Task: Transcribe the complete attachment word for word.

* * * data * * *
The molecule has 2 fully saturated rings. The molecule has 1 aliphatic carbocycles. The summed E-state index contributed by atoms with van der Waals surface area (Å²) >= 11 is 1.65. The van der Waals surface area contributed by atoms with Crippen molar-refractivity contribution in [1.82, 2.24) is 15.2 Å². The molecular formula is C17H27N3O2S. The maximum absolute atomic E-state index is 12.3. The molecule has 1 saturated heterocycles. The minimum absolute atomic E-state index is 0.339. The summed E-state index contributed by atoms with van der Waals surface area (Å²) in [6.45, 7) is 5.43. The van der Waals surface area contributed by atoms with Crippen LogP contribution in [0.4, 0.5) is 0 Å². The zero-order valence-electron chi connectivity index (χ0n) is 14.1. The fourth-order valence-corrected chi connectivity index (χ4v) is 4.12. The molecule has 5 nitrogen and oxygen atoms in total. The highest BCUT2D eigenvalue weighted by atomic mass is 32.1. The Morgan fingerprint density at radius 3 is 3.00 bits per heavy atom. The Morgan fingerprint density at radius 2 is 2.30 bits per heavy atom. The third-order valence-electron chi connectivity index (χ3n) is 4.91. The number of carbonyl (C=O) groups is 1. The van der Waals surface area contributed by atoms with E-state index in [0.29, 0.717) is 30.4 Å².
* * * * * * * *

The molecule has 2 fully saturated rings. The molecule has 1 aliphatic carbocycles. The summed E-state index contributed by atoms with van der Waals surface area (Å²) >= 11 is 1.65. The van der Waals surface area contributed by atoms with Crippen molar-refractivity contribution in [1.82, 2.24) is 15.2 Å². The molecular formula is C17H27N3O2S. The maximum absolute atomic E-state index is 12.3. The molecule has 1 saturated heterocycles. The minimum absolute atomic E-state index is 0.339. The summed E-state index contributed by atoms with van der Waals surface area (Å²) in [6.45, 7) is 5.43. The van der Waals surface area contributed by atoms with Crippen LogP contribution in [0.4, 0.5) is 0 Å². The zero-order valence-electron chi connectivity index (χ0n) is 14.1. The fourth-order valence-corrected chi connectivity index (χ4v) is 4.12. The molecule has 5 nitrogen and oxygen atoms in total. The highest BCUT2D eigenvalue weighted by atomic mass is 32.1. The Morgan fingerprint density at radius 3 is 3.00 bits per heavy atom. The Morgan fingerprint density at radius 2 is 2.30 bits per heavy atom. The third-order valence-electron chi connectivity index (χ3n) is 4.91. The number of carbonyl (C=O) groups is 1. The van der Waals surface area contributed by atoms with E-state index in [0.29, 0.717) is 30.4 Å².